MEMPHIS—In its first full, in-person meeting since February 2020, the University of Tennessee Board of Trustees approved the Fiscal Year 2021-2022 operating budget, as well as modest tuition increases at two campuses.

Trustees approved an operating budget of $2.7 billion, representing an 8% increase from Fiscal Year 2020-2021. Highlights of the approved budget include:

  • Support of UT Southern, the first new campus to join the UT System in 50 years
  • The addition of 32 extension agents to support Tennessee’s most underserved counties
  • The largest percentage-increase salary plan since 1994
  • The largest ever state funding increase
  • Funding to resume full campus operations since COVID-19 affected UT campuses across the state in March 2020

“We are thankful to Gov. Bill Lee and our Tennessee General Assembly for their continued commitment to higher education, and for their great faith in the important work being done at UT to serve the state of Tennessee,” UT Board of Trustees Chair John Compton said. “This budget represents bold and innovative ways to fulfill our mission, while remaining fiscally responsible to the taxpayers of Tennessee.”

The board also approved a 2% increase to tuition and mandatory fees at UT Chattanooga, which equates to $176 for students enrolled prior to fall 2019 and $192 for all other in-state undergraduates. A 1.7% increase to tuition and mandatory fees was approved at UT Martin, equating to a $164 increase. The increases for both campuses are within the up-to-2% range set by the Tennessee Higher Education Commission.

UT System President Randy Boyd’s annual evaluation was also approved by the board.  Boyd’s performance was measured against the goals identified in the 2019-2025 strategic plan, with special consideration given to his leadership during the novel coronavirus pandemic that abruptly suspended in-person instruction and moved all learning to a predominantly virtual environment. In 2020, the UT System experienced a record 1.9% increase in overall enrollment, as well as record increases in first-year students and degrees conferred.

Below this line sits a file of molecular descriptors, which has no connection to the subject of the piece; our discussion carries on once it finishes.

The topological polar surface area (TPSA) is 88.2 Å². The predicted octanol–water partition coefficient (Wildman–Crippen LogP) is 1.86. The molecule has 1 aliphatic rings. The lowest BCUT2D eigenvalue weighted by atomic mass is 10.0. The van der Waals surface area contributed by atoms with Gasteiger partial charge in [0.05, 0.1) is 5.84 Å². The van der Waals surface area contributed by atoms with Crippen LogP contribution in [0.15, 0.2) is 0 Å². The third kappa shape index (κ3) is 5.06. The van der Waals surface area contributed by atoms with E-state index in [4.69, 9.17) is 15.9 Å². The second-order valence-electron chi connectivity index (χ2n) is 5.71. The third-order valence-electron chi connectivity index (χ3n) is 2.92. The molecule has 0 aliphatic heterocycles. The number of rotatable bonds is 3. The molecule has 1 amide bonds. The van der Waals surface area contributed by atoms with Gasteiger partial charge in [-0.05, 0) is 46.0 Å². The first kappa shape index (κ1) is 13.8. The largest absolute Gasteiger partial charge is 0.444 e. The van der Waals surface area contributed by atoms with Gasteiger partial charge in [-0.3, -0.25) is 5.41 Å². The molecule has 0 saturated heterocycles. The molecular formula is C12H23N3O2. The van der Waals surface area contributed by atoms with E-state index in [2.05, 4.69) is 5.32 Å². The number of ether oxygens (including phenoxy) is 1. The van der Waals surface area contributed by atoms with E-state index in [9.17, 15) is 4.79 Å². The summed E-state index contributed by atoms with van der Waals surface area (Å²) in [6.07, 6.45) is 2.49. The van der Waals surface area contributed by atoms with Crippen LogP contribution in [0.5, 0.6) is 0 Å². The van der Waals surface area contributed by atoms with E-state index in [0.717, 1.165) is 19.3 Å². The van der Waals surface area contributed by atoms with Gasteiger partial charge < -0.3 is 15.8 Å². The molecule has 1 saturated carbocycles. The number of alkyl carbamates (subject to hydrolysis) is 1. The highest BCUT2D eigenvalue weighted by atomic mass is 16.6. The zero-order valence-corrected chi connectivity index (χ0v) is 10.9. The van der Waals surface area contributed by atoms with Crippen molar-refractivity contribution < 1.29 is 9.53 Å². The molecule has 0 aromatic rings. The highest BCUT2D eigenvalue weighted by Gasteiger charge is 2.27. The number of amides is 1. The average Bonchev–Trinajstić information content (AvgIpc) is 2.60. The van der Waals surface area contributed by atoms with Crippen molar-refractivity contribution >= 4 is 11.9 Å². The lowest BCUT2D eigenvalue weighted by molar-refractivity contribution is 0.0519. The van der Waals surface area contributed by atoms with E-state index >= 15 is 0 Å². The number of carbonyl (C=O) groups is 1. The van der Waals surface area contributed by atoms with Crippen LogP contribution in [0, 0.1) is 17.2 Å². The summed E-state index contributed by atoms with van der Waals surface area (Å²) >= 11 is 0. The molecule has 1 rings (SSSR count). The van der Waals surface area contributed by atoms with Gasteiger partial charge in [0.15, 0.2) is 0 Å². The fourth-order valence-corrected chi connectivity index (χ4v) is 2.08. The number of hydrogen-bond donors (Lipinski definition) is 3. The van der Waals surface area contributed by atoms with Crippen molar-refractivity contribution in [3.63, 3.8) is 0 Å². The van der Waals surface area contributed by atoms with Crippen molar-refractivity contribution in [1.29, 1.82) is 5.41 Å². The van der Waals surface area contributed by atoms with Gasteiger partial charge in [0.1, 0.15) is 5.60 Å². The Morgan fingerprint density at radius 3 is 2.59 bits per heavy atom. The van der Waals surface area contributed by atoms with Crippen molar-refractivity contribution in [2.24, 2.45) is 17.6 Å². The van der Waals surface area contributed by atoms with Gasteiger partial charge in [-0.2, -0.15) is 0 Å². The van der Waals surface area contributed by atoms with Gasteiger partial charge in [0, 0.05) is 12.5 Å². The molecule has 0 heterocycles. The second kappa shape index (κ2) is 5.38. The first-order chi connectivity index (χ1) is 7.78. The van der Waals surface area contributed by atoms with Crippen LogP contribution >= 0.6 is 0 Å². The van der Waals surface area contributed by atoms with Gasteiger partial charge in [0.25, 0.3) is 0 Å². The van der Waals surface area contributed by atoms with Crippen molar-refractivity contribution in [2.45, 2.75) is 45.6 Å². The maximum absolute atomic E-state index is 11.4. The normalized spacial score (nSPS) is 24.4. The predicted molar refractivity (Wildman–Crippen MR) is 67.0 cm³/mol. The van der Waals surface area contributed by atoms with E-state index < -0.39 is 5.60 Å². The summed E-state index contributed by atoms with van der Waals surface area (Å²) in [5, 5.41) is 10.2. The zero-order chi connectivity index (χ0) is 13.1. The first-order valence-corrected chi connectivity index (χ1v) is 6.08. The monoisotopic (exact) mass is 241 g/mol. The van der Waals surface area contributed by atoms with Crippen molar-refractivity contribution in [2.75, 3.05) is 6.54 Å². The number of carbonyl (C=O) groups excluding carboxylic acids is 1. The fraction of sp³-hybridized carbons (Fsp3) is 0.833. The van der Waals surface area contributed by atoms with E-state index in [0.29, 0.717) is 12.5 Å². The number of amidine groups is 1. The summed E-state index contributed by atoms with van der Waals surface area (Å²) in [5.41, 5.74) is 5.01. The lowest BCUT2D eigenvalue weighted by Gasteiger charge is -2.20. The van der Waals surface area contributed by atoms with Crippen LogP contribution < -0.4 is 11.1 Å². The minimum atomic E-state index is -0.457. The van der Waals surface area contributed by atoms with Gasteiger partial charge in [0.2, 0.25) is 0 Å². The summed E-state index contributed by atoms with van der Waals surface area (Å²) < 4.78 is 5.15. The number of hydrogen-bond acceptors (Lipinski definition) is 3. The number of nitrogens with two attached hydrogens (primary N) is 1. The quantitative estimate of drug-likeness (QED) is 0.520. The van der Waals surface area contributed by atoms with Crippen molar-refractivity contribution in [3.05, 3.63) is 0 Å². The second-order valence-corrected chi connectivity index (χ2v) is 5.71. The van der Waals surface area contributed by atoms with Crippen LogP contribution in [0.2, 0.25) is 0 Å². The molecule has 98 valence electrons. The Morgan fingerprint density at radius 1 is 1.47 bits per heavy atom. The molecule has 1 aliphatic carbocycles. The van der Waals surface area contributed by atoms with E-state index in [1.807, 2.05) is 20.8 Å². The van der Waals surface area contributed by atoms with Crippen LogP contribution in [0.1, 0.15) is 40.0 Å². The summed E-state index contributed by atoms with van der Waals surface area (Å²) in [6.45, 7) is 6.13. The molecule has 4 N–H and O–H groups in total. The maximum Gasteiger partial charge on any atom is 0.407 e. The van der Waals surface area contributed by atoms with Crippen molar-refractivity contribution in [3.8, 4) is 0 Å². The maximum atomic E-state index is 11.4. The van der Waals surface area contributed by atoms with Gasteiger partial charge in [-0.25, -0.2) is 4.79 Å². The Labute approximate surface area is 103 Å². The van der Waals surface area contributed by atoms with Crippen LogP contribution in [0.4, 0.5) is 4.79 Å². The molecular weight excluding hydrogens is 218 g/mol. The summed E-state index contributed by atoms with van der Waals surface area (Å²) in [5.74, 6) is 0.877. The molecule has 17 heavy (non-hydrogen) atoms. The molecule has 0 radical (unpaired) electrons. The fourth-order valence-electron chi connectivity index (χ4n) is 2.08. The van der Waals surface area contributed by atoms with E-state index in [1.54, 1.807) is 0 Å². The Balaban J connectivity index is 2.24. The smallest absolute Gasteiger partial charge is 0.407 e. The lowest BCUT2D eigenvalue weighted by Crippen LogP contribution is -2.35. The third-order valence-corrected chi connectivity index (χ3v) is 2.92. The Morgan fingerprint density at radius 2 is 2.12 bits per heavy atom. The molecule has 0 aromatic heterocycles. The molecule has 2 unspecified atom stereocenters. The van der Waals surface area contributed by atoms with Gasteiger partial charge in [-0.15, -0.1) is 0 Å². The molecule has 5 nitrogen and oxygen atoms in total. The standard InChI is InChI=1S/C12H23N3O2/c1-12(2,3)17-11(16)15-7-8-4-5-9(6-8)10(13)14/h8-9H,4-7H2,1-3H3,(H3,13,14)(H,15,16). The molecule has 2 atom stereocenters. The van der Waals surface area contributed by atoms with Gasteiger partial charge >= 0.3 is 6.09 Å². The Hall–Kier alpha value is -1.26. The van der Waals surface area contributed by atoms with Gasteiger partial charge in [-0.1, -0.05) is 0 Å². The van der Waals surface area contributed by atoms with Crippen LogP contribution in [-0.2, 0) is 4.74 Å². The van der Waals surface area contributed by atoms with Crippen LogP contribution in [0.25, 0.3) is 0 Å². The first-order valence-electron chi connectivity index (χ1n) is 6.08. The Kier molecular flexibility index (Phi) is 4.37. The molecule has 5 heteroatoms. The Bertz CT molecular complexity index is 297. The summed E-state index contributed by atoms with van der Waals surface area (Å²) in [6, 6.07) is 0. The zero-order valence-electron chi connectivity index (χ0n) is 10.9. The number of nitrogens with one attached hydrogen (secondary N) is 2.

“Throughout the pandemic, the critical work of the University continued,” Compton said. “Under the leadership of President Boyd, the University demonstrated its resilience, revival and resurgence—students learned, research advanced and outreach expanded. He provides visionary leadership not only in good times, but when hope and optimism is most needed.”

Trustees also discussed and approved search criteria and timeline for the next chancellor of the UTHSC. Current Chancellor Steve Schwab recently announced his retirement, and will continue to serve as chancellor until June 30, 2022, or until a successor is on board.

“We owe a tremendous debt of gratitude to Dr. Schwab for all he has done for us and for our great state,” Boyd said. “Hiring the next transformational leader for UTHSC will be our top priority.”

In other business, trustees approved:

  • Capital outlay funding requests from fiscal year 2022-23 through fiscal year 2026-27
  • Capital maintenance funding requests from Fiscal Year 2022-23 through Fiscal Year 2026-27
  • Master affiliation agreement between the University and Methodist Healthcare-Memphis Hospitals
  • Grants of tenure
  • Honorary degree recommendations
  • New academic programs
The University of Tennessee is a statewide system of higher education with campuses in Knoxville, Chattanooga, Martin, Memphis and Pulaski; the UT Space Institute in Tullahoma; the UT Institute of Agriculture with a presence in every Tennessee county; and the statewide Institute for Public Service. The UT system manages Oak Ridge National Laboratory through its UT-Battelle partnership; enrolls about 50,000 students statewide; produces about 11,000 new graduates every year; and represents more than 400,000 alumni around the world.